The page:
The hot topic of day two of Social Media Week London was ‘proving the value of social’.
The Building a Business Case for Social panel by Weber Shandwick addressed the ever-evolving nature of social and the challenge it poses for businesses. With new products, platforms and capabilities constantly emerging, it can be difficult for brands to remain focused on their core social media strategy. To combat this, the panel concluded brands always need to keep their main business objectives front of mind and to mitigate for the distractions that shiny new platforms or products might cause.
Attention is on social
As time spent on mobile devices continues to grow, the influence of social media on consumers is becoming greater. As discussed at the Marketing in the Age of Shifting Attention SMW session yesterday, ‘the phone is the new TV and social networks are the channels’. However, the challenge for marketers is helping brands understand this behavioural shift and encourage them to redistribute investment from more traditional media.
Not only does social have more of consumers’ attention, it’s also supported with massive amounts of data. Social media platforms have vast targeting capabilities, allowing brands to reach users based on specific interests, purchasing habits, earning potential, demographics and more. This allows brands to position the right messages in front of the right audiences at the right time. As Marcus Dyer, managing director of Flipside, put it, “who targets best, wins”. Not only do marketers collect meaningful data from these platforms, they have the opportunity to act on it, learning and optimising in real time.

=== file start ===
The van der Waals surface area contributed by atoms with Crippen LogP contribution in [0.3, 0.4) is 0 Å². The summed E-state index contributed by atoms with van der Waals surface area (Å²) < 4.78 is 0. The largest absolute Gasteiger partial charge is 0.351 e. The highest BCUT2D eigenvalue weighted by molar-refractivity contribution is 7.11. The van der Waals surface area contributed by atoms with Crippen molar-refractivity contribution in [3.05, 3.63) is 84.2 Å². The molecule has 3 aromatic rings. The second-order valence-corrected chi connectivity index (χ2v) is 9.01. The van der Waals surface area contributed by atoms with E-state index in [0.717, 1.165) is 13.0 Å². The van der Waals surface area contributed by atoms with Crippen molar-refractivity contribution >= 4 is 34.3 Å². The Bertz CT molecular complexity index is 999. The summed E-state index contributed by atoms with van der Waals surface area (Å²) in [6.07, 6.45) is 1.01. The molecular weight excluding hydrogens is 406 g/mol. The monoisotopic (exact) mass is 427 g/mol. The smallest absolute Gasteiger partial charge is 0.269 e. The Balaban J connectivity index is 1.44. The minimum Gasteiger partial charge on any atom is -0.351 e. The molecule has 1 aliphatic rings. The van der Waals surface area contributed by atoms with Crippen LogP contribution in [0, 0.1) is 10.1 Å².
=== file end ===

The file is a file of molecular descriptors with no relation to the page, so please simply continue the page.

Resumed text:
This morning’s panel also highlighted that businesses are now able to manage and connect a global brand’s social presence within a single platform. This connectivity enables more sophisticated testing, greater insight and great ease-of-use. For example, creative that performed well in Australia can be easily promoted to users in Japan. Data and insights from worldwide activity can be aggregated and analysed in real time. Ultimately, these platforms can streamline global processes and operations and drive efficiencies.
Last but not least are the ever-evolving measurement capabilities on social. No longer should marketers only talk about clicks and engagements. With native and third party tracking, we can now see the whole consumer journey, from awareness at the top of the funnel, to key business metrics such as conversions, sales and ROI. As Dyer noted, “we’re in marketing utopia: we can finally use data to connect what we’re doing on social to business outcomes.” Unfortunately, there’s still some ambiguity when proving social ROI for brands who do not have an established retail site, online service, or app with the necessary tracking tools.
The final words of advice to marketers building a business case for social are simple: when you’re pitching social, always keep in mind what the client’s business objectives are and how they can be translated into social objectives. Don’t concentrate solely on clicks and engagements, but think about ways to measure business metrics such as conversions, sales and ROI.
This article first appeared in www.thedrum.com